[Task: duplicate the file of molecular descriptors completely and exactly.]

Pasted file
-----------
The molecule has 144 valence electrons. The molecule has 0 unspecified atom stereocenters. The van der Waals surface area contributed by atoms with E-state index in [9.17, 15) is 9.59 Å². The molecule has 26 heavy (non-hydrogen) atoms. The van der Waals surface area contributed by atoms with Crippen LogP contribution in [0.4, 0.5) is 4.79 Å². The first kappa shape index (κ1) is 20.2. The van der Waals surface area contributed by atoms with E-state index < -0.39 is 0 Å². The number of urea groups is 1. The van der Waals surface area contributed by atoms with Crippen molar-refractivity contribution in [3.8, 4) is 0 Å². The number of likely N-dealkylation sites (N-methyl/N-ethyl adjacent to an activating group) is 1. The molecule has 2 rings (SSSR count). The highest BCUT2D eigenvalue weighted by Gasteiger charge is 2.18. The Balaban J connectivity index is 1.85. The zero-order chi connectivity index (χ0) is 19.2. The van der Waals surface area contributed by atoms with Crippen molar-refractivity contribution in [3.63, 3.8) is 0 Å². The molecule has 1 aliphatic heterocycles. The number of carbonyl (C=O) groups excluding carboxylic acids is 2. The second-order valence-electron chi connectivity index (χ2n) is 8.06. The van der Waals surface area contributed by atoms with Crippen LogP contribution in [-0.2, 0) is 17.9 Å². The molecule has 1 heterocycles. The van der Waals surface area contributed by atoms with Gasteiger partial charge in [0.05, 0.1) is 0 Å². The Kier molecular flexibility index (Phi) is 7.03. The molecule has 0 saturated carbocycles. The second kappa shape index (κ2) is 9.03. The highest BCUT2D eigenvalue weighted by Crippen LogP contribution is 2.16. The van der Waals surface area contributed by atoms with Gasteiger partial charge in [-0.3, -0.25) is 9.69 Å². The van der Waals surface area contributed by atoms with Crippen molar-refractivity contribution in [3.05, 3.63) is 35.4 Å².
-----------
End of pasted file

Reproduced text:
The molecule has 144 valence electrons. The molecule has 0 unspecified atom stereocenters. The van der Waals surface area contributed by atoms with E-state index in [9.17, 15) is 9.59 Å². The molecule has 26 heavy (non-hydrogen) atoms. The van der Waals surface area contributed by atoms with Crippen LogP contribution in [0.4, 0.5) is 4.79 Å². The first kappa shape index (κ1) is 20.2. The van der Waals surface area contributed by atoms with E-state index < -0.39 is 0 Å². The number of urea groups is 1. The van der Waals surface area contributed by atoms with Crippen molar-refractivity contribution in [3.8, 4) is 0 Å². The number of likely N-dealkylation sites (N-methyl/N-ethyl adjacent to an activating group) is 1. The molecule has 2 rings (SSSR count). The highest BCUT2D eigenvalue weighted by Gasteiger charge is 2.18. The Balaban J connectivity index is 1.85. The zero-order chi connectivity index (χ0) is 19.2. The van der Waals surface area contributed by atoms with Crippen molar-refractivity contribution in [3.63, 3.8) is 0 Å². The molecule has 1 aliphatic heterocycles. The number of carbonyl (C=O) groups excluding carboxylic acids is 2. The second-order valence-electron chi connectivity index (χ2n) is 8.06. The van der Waals surface area contributed by atoms with Crippen LogP contribution in [-0.2, 0) is 17.9 Å². The molecule has 1 heterocycles. The van der Waals surface area contributed by atoms with Gasteiger partial charge in [0.05, 0.1) is 0 Å². The Kier molecular flexibility index (Phi) is 7.03. The molecule has 0 saturated carbocycles. The second kappa shape index (κ2) is 9.03. The highest BCUT2D eigenvalue weighted by Crippen LogP contribution is 2.16. The van der Waals surface area contributed by atoms with Gasteiger partial charge in [-0.3, -0.25) is 9.69 Å². The van der Waals surface area contributed by atoms with Crippen molar-refractivity contribution in [3.05, 3.63) is 35.4 Å².